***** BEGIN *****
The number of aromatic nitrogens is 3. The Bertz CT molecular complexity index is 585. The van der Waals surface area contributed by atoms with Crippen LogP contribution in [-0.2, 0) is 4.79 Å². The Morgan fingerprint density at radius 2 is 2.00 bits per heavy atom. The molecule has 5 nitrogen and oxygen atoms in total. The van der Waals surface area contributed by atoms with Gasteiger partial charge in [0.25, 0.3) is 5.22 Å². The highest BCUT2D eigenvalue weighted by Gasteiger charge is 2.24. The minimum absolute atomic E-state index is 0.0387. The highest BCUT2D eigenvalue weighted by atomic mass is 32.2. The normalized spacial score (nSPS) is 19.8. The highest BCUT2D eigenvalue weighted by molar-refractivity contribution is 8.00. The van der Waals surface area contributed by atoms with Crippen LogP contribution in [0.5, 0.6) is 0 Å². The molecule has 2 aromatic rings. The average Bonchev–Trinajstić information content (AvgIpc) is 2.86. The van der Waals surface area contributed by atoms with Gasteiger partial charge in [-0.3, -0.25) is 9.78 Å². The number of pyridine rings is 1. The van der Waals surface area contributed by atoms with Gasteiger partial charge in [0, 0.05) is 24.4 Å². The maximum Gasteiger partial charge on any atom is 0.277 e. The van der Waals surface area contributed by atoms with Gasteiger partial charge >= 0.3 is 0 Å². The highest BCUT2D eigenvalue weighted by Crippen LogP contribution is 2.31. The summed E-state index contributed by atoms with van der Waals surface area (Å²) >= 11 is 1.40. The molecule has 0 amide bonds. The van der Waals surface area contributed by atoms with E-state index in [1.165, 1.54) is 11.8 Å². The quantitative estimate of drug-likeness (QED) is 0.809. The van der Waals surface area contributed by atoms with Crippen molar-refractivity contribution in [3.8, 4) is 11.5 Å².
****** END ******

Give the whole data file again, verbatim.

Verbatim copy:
The number of aromatic nitrogens is 3. The Bertz CT molecular complexity index is 585. The van der Waals surface area contributed by atoms with Crippen LogP contribution in [-0.2, 0) is 4.79 Å². The Morgan fingerprint density at radius 2 is 2.00 bits per heavy atom. The molecule has 5 nitrogen and oxygen atoms in total. The van der Waals surface area contributed by atoms with Gasteiger partial charge in [0.25, 0.3) is 5.22 Å². The highest BCUT2D eigenvalue weighted by Gasteiger charge is 2.24. The minimum absolute atomic E-state index is 0.0387. The highest BCUT2D eigenvalue weighted by atomic mass is 32.2. The normalized spacial score (nSPS) is 19.8. The highest BCUT2D eigenvalue weighted by molar-refractivity contribution is 8.00. The van der Waals surface area contributed by atoms with Crippen LogP contribution in [0.5, 0.6) is 0 Å². The molecule has 2 aromatic rings. The average Bonchev–Trinajstić information content (AvgIpc) is 2.86. The van der Waals surface area contributed by atoms with Gasteiger partial charge in [-0.3, -0.25) is 9.78 Å². The number of pyridine rings is 1. The van der Waals surface area contributed by atoms with Gasteiger partial charge in [0, 0.05) is 24.4 Å². The maximum Gasteiger partial charge on any atom is 0.277 e. The van der Waals surface area contributed by atoms with Gasteiger partial charge >= 0.3 is 0 Å². The highest BCUT2D eigenvalue weighted by Crippen LogP contribution is 2.31. The summed E-state index contributed by atoms with van der Waals surface area (Å²) >= 11 is 1.40. The molecule has 0 amide bonds. The van der Waals surface area contributed by atoms with E-state index in [1.165, 1.54) is 11.8 Å². The quantitative estimate of drug-likeness (QED) is 0.809. The van der Waals surface area contributed by atoms with Crippen molar-refractivity contribution in [3.8, 4) is 11.5 Å².